Absolutely. We love the relationship between Kit and Bell. Audiences love that relationship. It’s really human. It’s really grounded. It’s like watching these two mature actors express their love for each other. Jane Leeves and Bruce Greenwood in real life are just wonderful together and adoring of each other — they both have spouses and they’re in committed relationships, but as friends on set, they’re funny, they’re charming. They’re exactly as you see them onscreen. They really adore each other and they really are supportive of each other. When Bruce is in an episode and Jane’s not there, she worries. “Is he gonna be OK by himself? Do I really need to be around?” And it’s so darling. We love them as a committed relationship going forward. They lend a kind of grounded love and weight. They lend a center to the hospital and to the show, which we love.
That “great love of my life” declaration seems to suggest that a wedding could be in the cards. And last we spoke, you said that the issue of a wedding will be on people’s lips. Is there anything else you can say now?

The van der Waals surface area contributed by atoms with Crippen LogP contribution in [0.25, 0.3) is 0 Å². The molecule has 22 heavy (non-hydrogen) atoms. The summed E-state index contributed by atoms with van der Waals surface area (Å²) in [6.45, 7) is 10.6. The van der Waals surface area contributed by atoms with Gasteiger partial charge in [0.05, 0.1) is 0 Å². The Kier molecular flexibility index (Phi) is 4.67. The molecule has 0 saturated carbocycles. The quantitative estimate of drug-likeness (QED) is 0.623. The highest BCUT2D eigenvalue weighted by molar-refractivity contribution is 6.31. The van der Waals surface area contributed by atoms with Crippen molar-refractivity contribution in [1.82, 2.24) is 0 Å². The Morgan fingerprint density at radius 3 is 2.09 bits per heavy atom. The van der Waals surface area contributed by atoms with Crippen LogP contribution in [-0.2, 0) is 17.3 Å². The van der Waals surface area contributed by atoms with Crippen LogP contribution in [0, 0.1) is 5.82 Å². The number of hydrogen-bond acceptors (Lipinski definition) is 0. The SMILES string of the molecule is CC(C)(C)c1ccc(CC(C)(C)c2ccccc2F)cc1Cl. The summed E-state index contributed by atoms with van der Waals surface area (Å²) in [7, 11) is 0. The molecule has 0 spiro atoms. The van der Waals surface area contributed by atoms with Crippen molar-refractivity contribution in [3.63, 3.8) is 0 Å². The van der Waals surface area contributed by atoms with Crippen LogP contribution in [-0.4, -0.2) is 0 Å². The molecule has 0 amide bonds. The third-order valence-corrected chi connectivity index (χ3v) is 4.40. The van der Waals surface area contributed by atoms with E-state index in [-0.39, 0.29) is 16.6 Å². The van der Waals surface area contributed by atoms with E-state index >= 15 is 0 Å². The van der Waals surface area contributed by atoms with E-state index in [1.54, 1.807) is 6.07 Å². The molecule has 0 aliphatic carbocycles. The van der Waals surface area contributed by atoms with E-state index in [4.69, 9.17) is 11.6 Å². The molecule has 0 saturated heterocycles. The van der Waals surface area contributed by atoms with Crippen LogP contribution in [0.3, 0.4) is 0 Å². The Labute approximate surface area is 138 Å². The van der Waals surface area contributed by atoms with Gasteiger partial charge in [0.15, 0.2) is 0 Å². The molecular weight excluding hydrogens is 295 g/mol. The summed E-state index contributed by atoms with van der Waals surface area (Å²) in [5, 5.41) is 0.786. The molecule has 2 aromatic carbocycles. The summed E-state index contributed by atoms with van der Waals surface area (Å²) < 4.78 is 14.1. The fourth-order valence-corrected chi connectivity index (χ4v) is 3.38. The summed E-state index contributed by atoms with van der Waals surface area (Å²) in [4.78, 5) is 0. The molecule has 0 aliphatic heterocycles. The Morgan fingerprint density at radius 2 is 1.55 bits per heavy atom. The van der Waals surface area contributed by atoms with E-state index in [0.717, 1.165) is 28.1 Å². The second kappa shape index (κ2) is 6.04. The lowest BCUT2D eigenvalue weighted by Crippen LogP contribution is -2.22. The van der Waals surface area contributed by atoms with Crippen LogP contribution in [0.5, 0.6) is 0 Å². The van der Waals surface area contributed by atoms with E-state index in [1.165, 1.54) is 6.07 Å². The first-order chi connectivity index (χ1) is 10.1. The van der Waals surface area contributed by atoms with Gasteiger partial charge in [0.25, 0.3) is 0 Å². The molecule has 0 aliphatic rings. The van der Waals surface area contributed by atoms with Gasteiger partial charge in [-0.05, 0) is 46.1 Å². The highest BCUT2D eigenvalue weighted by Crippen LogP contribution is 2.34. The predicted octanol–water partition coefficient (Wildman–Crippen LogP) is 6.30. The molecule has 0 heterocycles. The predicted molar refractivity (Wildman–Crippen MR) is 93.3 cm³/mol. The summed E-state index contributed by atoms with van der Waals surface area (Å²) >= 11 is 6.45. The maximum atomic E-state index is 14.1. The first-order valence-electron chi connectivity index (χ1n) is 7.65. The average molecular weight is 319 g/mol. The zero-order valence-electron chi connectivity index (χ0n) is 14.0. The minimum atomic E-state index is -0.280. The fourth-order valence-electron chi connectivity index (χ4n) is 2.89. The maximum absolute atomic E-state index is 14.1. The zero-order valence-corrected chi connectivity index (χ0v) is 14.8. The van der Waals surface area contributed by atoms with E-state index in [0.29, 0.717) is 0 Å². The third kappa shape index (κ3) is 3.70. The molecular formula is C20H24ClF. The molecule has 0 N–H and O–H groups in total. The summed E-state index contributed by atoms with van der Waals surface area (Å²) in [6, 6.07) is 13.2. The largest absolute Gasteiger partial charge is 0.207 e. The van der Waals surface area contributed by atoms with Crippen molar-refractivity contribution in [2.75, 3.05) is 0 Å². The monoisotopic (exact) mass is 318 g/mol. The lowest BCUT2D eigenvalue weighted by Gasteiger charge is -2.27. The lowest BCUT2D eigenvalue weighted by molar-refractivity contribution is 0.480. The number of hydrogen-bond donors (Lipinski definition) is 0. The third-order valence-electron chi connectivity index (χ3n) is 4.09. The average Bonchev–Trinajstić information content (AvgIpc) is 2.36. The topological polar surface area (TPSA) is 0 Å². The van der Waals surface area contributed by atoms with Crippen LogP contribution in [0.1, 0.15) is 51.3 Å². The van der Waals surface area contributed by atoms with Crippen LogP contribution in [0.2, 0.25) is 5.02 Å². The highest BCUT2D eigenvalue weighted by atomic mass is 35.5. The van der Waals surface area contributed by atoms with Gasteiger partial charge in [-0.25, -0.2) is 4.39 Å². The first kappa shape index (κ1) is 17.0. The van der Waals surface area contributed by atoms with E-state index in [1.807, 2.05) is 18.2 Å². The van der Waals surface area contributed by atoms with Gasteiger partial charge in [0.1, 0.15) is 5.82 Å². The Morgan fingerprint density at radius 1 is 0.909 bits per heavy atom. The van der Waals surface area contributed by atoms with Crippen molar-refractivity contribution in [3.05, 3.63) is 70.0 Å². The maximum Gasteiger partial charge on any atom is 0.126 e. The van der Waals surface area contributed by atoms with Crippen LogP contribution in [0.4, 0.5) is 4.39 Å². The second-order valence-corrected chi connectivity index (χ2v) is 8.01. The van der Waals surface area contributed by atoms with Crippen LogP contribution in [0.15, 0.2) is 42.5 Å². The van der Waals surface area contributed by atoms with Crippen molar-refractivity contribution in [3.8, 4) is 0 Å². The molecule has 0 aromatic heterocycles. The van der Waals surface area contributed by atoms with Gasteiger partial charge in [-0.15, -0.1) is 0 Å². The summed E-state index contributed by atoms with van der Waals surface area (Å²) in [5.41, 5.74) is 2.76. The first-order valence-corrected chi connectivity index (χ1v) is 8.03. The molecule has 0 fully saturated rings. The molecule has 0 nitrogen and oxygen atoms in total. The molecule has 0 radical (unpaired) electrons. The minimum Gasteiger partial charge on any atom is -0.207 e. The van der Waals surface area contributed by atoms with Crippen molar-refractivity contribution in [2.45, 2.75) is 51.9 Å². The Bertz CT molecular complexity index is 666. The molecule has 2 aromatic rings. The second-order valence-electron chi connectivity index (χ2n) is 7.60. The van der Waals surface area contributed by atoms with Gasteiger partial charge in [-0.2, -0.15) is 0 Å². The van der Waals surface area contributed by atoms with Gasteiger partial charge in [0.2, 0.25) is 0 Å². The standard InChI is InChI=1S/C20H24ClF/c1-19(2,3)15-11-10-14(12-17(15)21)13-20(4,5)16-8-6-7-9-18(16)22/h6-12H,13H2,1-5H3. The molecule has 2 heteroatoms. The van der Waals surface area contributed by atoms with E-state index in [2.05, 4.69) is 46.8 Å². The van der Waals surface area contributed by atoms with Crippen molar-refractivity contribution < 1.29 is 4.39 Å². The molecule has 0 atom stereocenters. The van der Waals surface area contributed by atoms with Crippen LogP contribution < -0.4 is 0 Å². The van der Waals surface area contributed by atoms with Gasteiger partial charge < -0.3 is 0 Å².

I can only continue to say that it’s in the cards and that it will be an issue moving forward.
I was watching Cade (Kaley Ronayne) closely for her reaction to learning about Nic, and we see she’s trying to keep everyone at arm’s length. What can you say about what she’s hiding and what to keep in mind about her from this episode?
Cade’s backstory and background is gonna be revealed in the next three, four, five episodes. You’ll learn more and more about why she has this mysterious background and what it’s all about, and it will tie in very closely to the ongoing big thriller story that we’re gonna tell in the back half of the season. It’s gonna be about the thing that we always tackle, which is the corruption of the healthcare system by money, and Cade will have been involved in that in a way that will be interesting and different and we’ll definitely learn all about it. But she’s definitely hiding things, and when it comes out what she’s hiding, it’ll be really shocking.